Guide , Toolkit How To Clean Oil Paint Brushes

Ardak Kassenova

Quick and Easy | Deep Cleaning | Without Paint Thinner | Dried Oil Paint Brushes

Before we head into learning how to clean oil paint brushes, check out our previous Toolkit article – Acrylic vs Oil Paint – The Main Differences. Find out the key differences between oil and acrylic paint to help you decide which one suits your painting style best.


How To Clean Oil Paint Brushes – Quick and Easy
How To Get Oil Paint Out Of Brushes – Removing Excess Paint
Oil Paint Brush Cleaner – Rinsing Out
How To Clean Oil Paint Brushes –  Deep Cleaning
How To Wash Oil Paint Brushes – Soap and Warm Water
Drying and Reconditioning
Cleaning Without Paint Thinner Or Solvent
How About Dried Up Brushes?

Learning how to make your oil paint brushes’ lifespan last for as long as you can will save you a lot of money in the long run. It’s a great idea to invest in a good quality set as they can last you for a long time – as long as you take the time to properly care for them. I know it can seem like a time-consuming and tedious thing to do, but you’ll thank yourself when you realize you haven’t had to buy any new ones for quite a while.

The most common method is by using either turpentine or oil paint thinner. The downside to this is you’ll also get exposed to harsh chemicals that give off harmful vapors that you breathe in, especially in a not so well-ventilated environment. And may even cause some skin irritation due to prolonged exposure. But thankfully nowadays, there are more and more eco-friendly alternatives cropping up to choose from.

Now, let’s help you avoid your brushes getting into such a sad state before their time. If you’re like me and have favorites among your brushes, you definitely want to know how to clean oil paint off brushes the right way. Keep those precious brushes with you for as long as you can!

Oil paint brushes shown above are from our Renoir Collection, a 14 piece professional brush set that’s ideal for oil and acrylic painting. 
color mixing guide

How To Clean Oil Paint Brushes – Quick and Easy

Before everything else, this quick and easy way is only applicable to brushes that you know you’ll be using again in the next few days. For those special painting sessions that take an extended but continuous period of time to finish. If you plan to take long breaks between painting sessions, don’t use this approach. Your brushes will harden and it’s a very hard and laborious process to go back from that.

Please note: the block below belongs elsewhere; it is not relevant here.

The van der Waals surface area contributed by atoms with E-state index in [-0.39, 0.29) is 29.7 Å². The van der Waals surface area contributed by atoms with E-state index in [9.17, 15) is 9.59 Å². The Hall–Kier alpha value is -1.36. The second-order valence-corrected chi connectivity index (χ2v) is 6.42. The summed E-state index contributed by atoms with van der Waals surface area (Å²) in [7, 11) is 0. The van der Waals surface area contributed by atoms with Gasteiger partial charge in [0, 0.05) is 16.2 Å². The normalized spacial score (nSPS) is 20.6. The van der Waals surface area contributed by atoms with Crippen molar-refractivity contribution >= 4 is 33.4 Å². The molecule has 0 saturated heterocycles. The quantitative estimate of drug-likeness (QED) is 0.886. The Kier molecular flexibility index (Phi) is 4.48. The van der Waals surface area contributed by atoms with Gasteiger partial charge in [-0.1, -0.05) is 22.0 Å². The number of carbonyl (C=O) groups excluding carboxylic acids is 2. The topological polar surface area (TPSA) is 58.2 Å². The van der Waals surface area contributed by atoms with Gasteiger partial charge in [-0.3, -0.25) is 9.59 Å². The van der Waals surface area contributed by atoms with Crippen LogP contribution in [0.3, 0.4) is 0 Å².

Here’s a Filbert Chungking Hog Brush loaded with a very staining color (Dioxazine Purple) as our sample brush to be cleaned in this how-to guide:

The brush above is from our Renoir Collection as well, it still looks great after many years of use. And the Dioxazine Purple is from the Impressionist Palette of our ZenART Infinity Series, the perfect color to use as an example in this how to clean oil paint brushes guide. As you can see, I first wiped off the excess paint on my palette.

How To Get Oil Paint Out Of Brushes – Removing Excess Paint

  • The first thing you need to do is to remove as much excess paint as you can by wiping it off on your palette or better yet using old newspapers or other recycled paper you have on hand. Then use a rag or in my case, a toilet paper or paper towel to remove some more of the paint that’s still leftover. Wipe off as much as you can while making sure to remain gentle with your brush, always wipe off in the direction of the bristles or hair and don’t use stabbing motions. 
I keep a toilet paper roll in a repurposed chocolate tin can nearby for easy access.
Wiping off as much of the paint as I can with the toilet paper.

Oil Paint Brush Cleaner – Rinsing Out

  • Next, get your choice of brush cleaning product and pour some in your prepared container. I have asthma myself, so I prefer to use odorless/ low odor and more eco-friendly cleaners that are available. The traditionally used turpentine’s odor and vapor is too strong for me.
  • Knowing how to clean oil paint brushes in a non-toxic way is a useful skill to learn for any artist. A lot of the friendlier alternatives can also be used not just for cleaning your brushes, but as painting mediums as well. You don’t need much, just pour a dash and it will be enough.
These are some of my own choices of brush cleaners and diluents: Turpenoid Natural, Zest-It Oil Paint Dilutant and Brush Cleaner, and the Bristle Magic Brush Cleaner (not visible here but you can see in the photo below).
I used the Zest-It cleaner for this brush (it has a nice citrusy smell), and just that small amount is enough for a good brush cleaning. So try not to get too excited and pour too much, a little goes a long way. After all, you can always easily add if you feel you need more. I reused another tin can as my cleaning container! 
  • Work your brush around the cleaning liquid rigorously in circular and swirling motions, you’ll immediately see the paint getting rinsed off your brush. After quite a bit of that, remove your brush from the tin and wipe off as much of the liquid as you can using a rag or tissue paper. Repeat the process until you can clean out as much of the paint as you can. Add more of the brush cleaner if you think you need more.
Here is what the brush looks like after going through two rounds of brush cleaner rinsing. You can do more rounds to get more of the paint out.